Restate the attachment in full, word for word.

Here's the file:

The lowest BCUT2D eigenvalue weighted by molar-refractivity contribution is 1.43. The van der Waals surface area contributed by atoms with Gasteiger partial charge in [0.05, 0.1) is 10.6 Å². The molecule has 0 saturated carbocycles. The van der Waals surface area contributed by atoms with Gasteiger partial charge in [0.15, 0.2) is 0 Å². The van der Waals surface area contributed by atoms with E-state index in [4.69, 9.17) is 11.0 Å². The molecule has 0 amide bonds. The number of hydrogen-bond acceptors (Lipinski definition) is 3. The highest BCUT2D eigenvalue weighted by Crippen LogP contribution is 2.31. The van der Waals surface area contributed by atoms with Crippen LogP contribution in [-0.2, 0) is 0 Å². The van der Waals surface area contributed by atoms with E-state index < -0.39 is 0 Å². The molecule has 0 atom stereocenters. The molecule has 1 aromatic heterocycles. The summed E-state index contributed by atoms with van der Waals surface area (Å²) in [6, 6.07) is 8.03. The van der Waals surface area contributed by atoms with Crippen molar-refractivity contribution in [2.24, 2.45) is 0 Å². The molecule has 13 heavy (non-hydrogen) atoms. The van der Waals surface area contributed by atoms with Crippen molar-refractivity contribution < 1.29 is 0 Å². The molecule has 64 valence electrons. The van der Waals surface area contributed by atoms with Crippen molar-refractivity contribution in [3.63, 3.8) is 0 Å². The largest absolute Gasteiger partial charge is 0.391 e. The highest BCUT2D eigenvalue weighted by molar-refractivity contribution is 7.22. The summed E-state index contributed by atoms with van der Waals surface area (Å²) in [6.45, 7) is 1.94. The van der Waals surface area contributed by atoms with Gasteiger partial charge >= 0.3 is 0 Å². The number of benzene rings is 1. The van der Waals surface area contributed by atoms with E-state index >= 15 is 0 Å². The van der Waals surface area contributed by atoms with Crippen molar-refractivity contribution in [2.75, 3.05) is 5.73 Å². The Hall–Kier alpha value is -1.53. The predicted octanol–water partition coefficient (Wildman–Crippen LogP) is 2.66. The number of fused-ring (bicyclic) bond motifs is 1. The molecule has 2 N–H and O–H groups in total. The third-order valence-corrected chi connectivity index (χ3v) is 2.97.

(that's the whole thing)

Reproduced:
The lowest BCUT2D eigenvalue weighted by molar-refractivity contribution is 1.43. The van der Waals surface area contributed by atoms with Gasteiger partial charge in [0.05, 0.1) is 10.6 Å². The molecule has 0 saturated carbocycles. The van der Waals surface area contributed by atoms with Gasteiger partial charge in [0.15, 0.2) is 0 Å². The van der Waals surface area contributed by atoms with E-state index in [4.69, 9.17) is 11.0 Å². The molecule has 0 amide bonds. The number of hydrogen-bond acceptors (Lipinski definition) is 3. The highest BCUT2D eigenvalue weighted by Crippen LogP contribution is 2.31. The van der Waals surface area contributed by atoms with Crippen LogP contribution in [-0.2, 0) is 0 Å². The van der Waals surface area contributed by atoms with E-state index < -0.39 is 0 Å². The molecule has 0 atom stereocenters. The molecule has 1 aromatic heterocycles. The summed E-state index contributed by atoms with van der Waals surface area (Å²) in [6, 6.07) is 8.03. The van der Waals surface area contributed by atoms with Crippen molar-refractivity contribution in [2.24, 2.45) is 0 Å². The molecule has 13 heavy (non-hydrogen) atoms. The van der Waals surface area contributed by atoms with Crippen molar-refractivity contribution < 1.29 is 0 Å². The molecule has 64 valence electrons. The van der Waals surface area contributed by atoms with Crippen molar-refractivity contribution in [3.63, 3.8) is 0 Å². The largest absolute Gasteiger partial charge is 0.391 e. The highest BCUT2D eigenvalue weighted by molar-refractivity contribution is 7.22. The summed E-state index contributed by atoms with van der Waals surface area (Å²) in [6.45, 7) is 1.94. The van der Waals surface area contributed by atoms with Gasteiger partial charge >= 0.3 is 0 Å². The number of benzene rings is 1. The van der Waals surface area contributed by atoms with E-state index >= 15 is 0 Å². The van der Waals surface area contributed by atoms with Crippen molar-refractivity contribution in [2.75, 3.05) is 5.73 Å². The Hall–Kier alpha value is -1.53. The predicted octanol–water partition coefficient (Wildman–Crippen LogP) is 2.66. The number of fused-ring (bicyclic) bond motifs is 1. The molecule has 2 N–H and O–H groups in total. The third-order valence-corrected chi connectivity index (χ3v) is 2.97.